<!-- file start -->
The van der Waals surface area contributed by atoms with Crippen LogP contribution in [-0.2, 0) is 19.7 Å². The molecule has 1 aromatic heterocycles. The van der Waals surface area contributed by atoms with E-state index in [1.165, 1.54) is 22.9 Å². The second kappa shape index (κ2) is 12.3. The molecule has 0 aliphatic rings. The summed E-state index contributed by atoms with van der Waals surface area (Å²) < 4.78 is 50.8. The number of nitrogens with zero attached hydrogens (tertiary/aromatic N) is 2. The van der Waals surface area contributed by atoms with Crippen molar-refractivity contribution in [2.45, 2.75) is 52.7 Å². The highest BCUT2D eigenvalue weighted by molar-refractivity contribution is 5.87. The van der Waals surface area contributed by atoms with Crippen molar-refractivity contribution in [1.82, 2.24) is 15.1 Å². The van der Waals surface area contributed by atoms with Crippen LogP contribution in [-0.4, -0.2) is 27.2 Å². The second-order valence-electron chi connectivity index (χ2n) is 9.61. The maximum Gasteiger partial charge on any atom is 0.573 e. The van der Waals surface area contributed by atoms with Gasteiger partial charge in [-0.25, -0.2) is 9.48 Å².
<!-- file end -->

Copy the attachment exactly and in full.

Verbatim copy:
The van der Waals surface area contributed by atoms with Crippen LogP contribution in [-0.2, 0) is 19.7 Å². The molecule has 1 aromatic heterocycles. The van der Waals surface area contributed by atoms with E-state index in [1.165, 1.54) is 22.9 Å². The second kappa shape index (κ2) is 12.3. The molecule has 0 aliphatic rings. The summed E-state index contributed by atoms with van der Waals surface area (Å²) < 4.78 is 50.8. The number of nitrogens with zero attached hydrogens (tertiary/aromatic N) is 2. The van der Waals surface area contributed by atoms with Crippen molar-refractivity contribution in [2.45, 2.75) is 52.7 Å². The highest BCUT2D eigenvalue weighted by molar-refractivity contribution is 5.87. The van der Waals surface area contributed by atoms with Crippen molar-refractivity contribution in [1.82, 2.24) is 15.1 Å². The van der Waals surface area contributed by atoms with Crippen LogP contribution in [-0.4, -0.2) is 27.2 Å². The second-order valence-electron chi connectivity index (χ2n) is 9.61. The maximum Gasteiger partial charge on any atom is 0.573 e. The van der Waals surface area contributed by atoms with Gasteiger partial charge in [-0.25, -0.2) is 9.48 Å².